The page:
How to Get Your Music Played on the Radio

There are few things as satisfying as hearing your own music on the radio, and getting airplay on a major station can do wonders for your career. Online playlists and social media may be changing the game but radio broadcasting is still one of the cornerstones of the music industry. Interested in getting your music played on the radio? This is how.

Identify your stakeholders

It’s never easy for unsigned acts to get on the radio but it’s not impossible. As with many other aspects of the music industry (and life!), it’s about patiently working your way up. Starting out with smaller radio stations will gain you the experience and exposure you need to hear your songs on one of the mainstream broadcasters.

Do I need a plugger?

Radio pluggers are PR professionals who specialise in pushing their clients’ music to radio stations. They know how to do it and they have the right contacts.

Unfortunately, they will likely be promoting their broad database of clients simultaneously. Self-promotion is cheaper and — if you take time to learn — may be equally effective.

Do your research and identify the right stations for you: if you’re a hip-hop artist, approaching a rock radio station won’t do you much good! The first step is to figure out which stations to approach, and the second is to learn the best ways to approach them.

Understand the radio market

It might seem that smaller radio stations and non-commercial broadcasters are a waste of time in comparison to the huge, mainstream stations and their massive reach, but this is not simply a numbers game. Reaching the right audience is much more important.

And let’s be realistic: you won’t get your next track straight onto BBC Radio 6. In fact, as a budding musician you will struggle to get your songs to any large public or commercial radio stations.

Luckily, there are plenty of smaller, non-commercial stations which have much more flexibility when it comes to creating their playlists.

Caution: Shameless plug ahead!Continue reading below.

Small players make real waves

Thanks to the Internet, making waves in the music industry is not limited to FM radio broadcasters. Online, independent radio stations tend to be much more innovative than the bigger players; they’re always on the lookout for original content, so you this is a good place to start focusing your attention.

And don’t forget campus radio stations: even if you’re not a student, they can be very important as they can offer you access to a young, open-minded audience who often love listening to live music, once something has caught their attention on the radio.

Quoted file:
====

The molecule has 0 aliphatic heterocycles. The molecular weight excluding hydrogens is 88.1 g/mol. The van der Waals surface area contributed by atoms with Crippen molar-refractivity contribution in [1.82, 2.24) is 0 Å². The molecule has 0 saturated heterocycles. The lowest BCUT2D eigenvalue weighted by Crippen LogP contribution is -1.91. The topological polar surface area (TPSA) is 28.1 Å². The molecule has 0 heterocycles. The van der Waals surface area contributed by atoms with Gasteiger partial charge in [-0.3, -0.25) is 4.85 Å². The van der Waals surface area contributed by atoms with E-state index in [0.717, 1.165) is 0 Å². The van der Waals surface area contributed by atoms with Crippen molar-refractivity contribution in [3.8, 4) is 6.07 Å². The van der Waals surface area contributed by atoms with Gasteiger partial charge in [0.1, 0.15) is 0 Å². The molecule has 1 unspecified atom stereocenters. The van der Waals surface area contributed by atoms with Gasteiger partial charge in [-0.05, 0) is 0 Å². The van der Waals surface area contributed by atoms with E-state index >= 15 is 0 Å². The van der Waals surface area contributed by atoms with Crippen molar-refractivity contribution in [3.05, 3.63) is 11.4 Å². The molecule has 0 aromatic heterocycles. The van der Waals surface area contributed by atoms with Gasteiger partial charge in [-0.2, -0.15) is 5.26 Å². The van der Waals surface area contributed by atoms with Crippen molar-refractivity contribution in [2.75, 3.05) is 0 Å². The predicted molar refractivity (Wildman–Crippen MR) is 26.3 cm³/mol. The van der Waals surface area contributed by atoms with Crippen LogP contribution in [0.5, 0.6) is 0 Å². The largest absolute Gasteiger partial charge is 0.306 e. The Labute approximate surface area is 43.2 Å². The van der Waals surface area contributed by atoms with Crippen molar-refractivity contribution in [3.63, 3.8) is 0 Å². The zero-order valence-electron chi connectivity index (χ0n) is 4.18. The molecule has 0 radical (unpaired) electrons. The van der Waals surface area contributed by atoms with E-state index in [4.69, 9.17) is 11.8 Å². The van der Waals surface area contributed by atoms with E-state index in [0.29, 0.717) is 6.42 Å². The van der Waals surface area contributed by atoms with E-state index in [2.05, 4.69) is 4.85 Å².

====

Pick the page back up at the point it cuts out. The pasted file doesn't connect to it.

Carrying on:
How to send your music to the radio station

Sending your music in the correct format is absolutely crucial. Respect your recipients and check their websites for any submission guidelines. Many radio stations still prefer to receive CDs rather than emails. This is a great opportunity to make an impression with good design and branding.

BBC Radio 6 presenter Tom Robinson advises musicians to send a CD with a smartly printed label (ditch the Sharpie!) enclosed in a plastic wallet. A printed sticker on the back of the wallet should include the following information:

  • Name of the act and a short description
  • Web address and contact details
  • Release date and, if applicable, album name

Make your CD look as professional as possible and remember to include a personalised letter. Additional materials may include stickers, flyers, or dates of your upcoming gigs.

Emailing and following up

At the same time as sending your CD, send an email stating that a CD will soon arrive in the post. Include your EPK (electronic press kit) and don’t forget any of the crucial information that you put in your letter.

Never attach your track as an MP3 — it clogs up the recipient’s inbox. Use a download link to a service that also streams the music (like Dropbox), and/or a link to Spotify or Apple Play.

Always follow up first with an email, then with a phone call. You might also try tweeting your recipients — whatever you do, be polite and upbeat. And, don’t get discouraged if you get rejected. There’s a huge number of acts competing for airtime.

Standing out from the crowd

If you find a radio station that’s a really good match for your latest track, offer them an exclusive release. This way, the station has the incentive of playing something fresh before it’s been promoted elsewhere.

Remember that if somebody doesn’t end up playing your music straight away it’s not necessarily a wasted effort. Over time you will build a relationship with them — nurture these connections (but don’t get spammy!) and wait for the right track to spark their attention.

Combine great music with great networking and, with time, you’re guaranteed to hear your songs over the airwaves.

Getting your music on the radio check list:

  • Make a spreadsheet with all the relevant radio stations, contact names and their details.
  • Prepare your CDs (printed label, packed in a plastic wallet with an info sticker).
  • Pack your CDs in envelopes with personalised letters and additional materials.
  • Send out your CDs at the same time as emails (make your track available with a streaming link, include your EPK (electronic press kit) and tell your contacts that a CD is coming in the post).
  • Follow up after one week: first with another email, then with a phone call.
  • Don’t burn bridges: if your contacts don’t use your track, thank them for their time and say you’ll be in touch with your next release.

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